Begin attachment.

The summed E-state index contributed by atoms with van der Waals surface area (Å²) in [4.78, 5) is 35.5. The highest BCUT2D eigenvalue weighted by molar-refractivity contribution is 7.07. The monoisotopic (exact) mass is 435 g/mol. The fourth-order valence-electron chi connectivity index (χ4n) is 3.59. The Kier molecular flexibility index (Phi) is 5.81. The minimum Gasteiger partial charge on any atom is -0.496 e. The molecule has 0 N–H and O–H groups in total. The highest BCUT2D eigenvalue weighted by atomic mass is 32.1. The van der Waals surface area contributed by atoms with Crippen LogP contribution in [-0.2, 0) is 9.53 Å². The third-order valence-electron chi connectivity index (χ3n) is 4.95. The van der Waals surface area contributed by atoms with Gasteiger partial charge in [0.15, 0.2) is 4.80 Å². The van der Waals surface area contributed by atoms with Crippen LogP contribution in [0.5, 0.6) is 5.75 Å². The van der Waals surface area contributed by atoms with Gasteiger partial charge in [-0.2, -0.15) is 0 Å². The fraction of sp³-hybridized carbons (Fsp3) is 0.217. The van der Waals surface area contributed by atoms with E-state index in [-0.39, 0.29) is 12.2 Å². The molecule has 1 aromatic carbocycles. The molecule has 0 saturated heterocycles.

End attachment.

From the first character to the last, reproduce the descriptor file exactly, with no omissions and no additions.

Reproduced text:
The summed E-state index contributed by atoms with van der Waals surface area (Å²) in [4.78, 5) is 35.5. The highest BCUT2D eigenvalue weighted by molar-refractivity contribution is 7.07. The monoisotopic (exact) mass is 435 g/mol. The fourth-order valence-electron chi connectivity index (χ4n) is 3.59. The Kier molecular flexibility index (Phi) is 5.81. The minimum Gasteiger partial charge on any atom is -0.496 e. The molecule has 0 N–H and O–H groups in total. The highest BCUT2D eigenvalue weighted by atomic mass is 32.1. The van der Waals surface area contributed by atoms with Crippen LogP contribution in [-0.2, 0) is 9.53 Å². The third-order valence-electron chi connectivity index (χ3n) is 4.95. The van der Waals surface area contributed by atoms with Gasteiger partial charge in [0.15, 0.2) is 4.80 Å². The van der Waals surface area contributed by atoms with Crippen LogP contribution in [0.5, 0.6) is 5.75 Å². The van der Waals surface area contributed by atoms with Gasteiger partial charge in [-0.2, -0.15) is 0 Å². The fraction of sp³-hybridized carbons (Fsp3) is 0.217. The van der Waals surface area contributed by atoms with E-state index in [-0.39, 0.29) is 12.2 Å². The molecule has 1 aromatic carbocycles. The molecule has 0 saturated heterocycles.